Starting a consulting business is an undertaking. You’re not just starting a new company, you’re setting out on a new career path as well.
But as rewarding and challenging as it may be, there are plenty of benefits to launching your own consulting business—and with the rise of the gig economy, it might make for a smoother transition than you think.
We’ll break down all you need to know to start a consulting business and get off on the right foot—from figuring out whether or not your idea will work in today’s market, picking up the necessary skills for success, and marketing yourself accordingly.
First, the biggest question: Do I need an MBA to start consulting business?
Absolutely not. If you’re reading this, then consulting is likely your next career move, whether you’ve just graduated or are taking a break from corporate life. And if you ask us, that’s a great route to consider. Sure, an MBA could open more doors since employers see the degree as a sign of leadership and management potential. But if it isn’t in the cards for you now—or ever—don’t let it stop you from pursuing your dream job.
You don’t need a degree to become a consultant, and you don’t need a fancy office space to start your business. You need a killer idea and drive to succeed.
So what can you do to ease into the consulting world? First, make your ideas work for you. Look at every potential scenario—from tailoring your services for a specific industry or problem to how you could use technology as an advantage—and consider how you can apply your skills and knowledge in new ways. Take all that information, research it thoroughly, and consolidate it into something killer. For some of us, making that final step into the consulting world is all the motivation we need.
But what if you have an idea and don’t know where to go from there?
Studying the industry and studying yourself. If you need a nudge to get you started, go out and find some resources for the industry. Learn about potential startups, see which consulting firms are thriving, etc. Then start brainstorming ways to apply your knowledge to new markets.
Along similar lines, it’s important to research the company itself and make sure you’re on the right track. There are many different types of consulting firms out there—so do some digging to make sure that yours matches what you’re looking for. For example, if you want to work with a large firm , you may want to consider whether they specialize in a certain type of problem or industry.
Find a Mentor
Once you get that going, it’s time to find yourself a mentor . Consultants gravitate toward each other for many reasons: Mentors often have expertise in the same fields as us and can offer guidance along our path. There are many ways to find a mentor. You can ask for one, or you can go out and make friends with experts in the field yourself.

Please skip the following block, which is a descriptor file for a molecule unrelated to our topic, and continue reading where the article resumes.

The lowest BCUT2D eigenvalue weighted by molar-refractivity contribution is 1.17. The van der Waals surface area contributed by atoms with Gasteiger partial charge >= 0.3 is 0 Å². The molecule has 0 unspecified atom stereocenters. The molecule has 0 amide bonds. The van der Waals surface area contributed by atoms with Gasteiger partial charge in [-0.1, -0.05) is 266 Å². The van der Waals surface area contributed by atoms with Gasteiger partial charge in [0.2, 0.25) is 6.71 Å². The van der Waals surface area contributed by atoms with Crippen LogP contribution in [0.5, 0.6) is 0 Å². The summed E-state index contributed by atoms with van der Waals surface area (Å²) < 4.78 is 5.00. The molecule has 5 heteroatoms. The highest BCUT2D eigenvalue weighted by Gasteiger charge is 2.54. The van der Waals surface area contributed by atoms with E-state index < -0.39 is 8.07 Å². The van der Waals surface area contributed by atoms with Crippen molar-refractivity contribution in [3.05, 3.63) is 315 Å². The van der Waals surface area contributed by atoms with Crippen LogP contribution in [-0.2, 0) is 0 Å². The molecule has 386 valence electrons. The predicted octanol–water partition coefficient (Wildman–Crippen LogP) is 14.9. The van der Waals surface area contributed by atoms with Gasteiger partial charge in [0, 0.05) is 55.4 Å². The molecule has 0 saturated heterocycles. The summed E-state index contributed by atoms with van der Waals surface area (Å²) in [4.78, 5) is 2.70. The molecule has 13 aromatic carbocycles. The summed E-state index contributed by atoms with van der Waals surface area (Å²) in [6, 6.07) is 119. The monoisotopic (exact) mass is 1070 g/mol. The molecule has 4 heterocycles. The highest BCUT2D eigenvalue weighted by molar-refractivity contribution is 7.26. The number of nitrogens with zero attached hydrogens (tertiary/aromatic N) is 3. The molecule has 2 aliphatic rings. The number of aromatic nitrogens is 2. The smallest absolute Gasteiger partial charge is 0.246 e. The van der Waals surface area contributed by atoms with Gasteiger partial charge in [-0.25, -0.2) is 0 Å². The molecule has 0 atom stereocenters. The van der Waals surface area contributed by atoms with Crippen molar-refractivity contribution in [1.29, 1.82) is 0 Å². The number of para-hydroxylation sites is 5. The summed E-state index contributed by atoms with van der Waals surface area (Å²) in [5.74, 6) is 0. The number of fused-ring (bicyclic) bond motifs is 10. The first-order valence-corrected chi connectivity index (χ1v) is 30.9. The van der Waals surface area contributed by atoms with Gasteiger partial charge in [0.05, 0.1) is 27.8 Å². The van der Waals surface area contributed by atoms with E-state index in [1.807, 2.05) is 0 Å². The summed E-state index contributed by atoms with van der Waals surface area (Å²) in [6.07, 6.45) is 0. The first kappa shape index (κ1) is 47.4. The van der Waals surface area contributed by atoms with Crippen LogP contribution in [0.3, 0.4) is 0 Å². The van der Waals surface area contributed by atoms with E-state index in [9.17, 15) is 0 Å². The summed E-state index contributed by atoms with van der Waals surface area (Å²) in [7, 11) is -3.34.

Be willing to ask questions, and don’t be afraid of what others might think. You’ll benefit from their experience, wisdom, and maybe even their connections. But first, you’ll need a little technical know-how—in order to effectively put your business plan into action.
Coming up with something great isn’t enough if you can’t back it up with the tools and resources to take it all the way.
This doesn’t mean that you have to completely overhaul your resume just yet (although it wouldn’t hurt). But it does mean that you’ll have to know your stuff when you start approaching potential clients.
Build An Online Presence
One of the best ways to stand out is by having a strong online presence—and that means building a portfolio of your work.
This can be as simple as creating a website (or landing page) on which you highlight your problem-solving and analytical skills. It doesn’t have to be fancy, but it should give people an idea of what you’re capable of. Be sure to include examples from your previous experiences (large and small).
And if that’s not enough, make sure you can back up what you say with proof—especially when it comes to your experience in consulting.
In order to get some of that experience, you’ll need to do some actual consulting. This will give you the opportunity to tinker around and see what works best for you. It also means getting used to talking about your work with strangers (and potential clients) in a realistic setting.
All of this will help build your portfolio—and make you much more confident in approaching potential clients.
Next, you’re going to want a good business plan—and no, it doesn’t have to be complicated. For our best tips, check out our insider’s guide on writing a business plan to save you time and money.
Although this can be a daunting process, the good news is that there are plenty of resources out there to help you get started.
The most important thing is that you start with what works best for your situation—and don’t let anyone tell you otherwise. After all, you know best what your next step should be.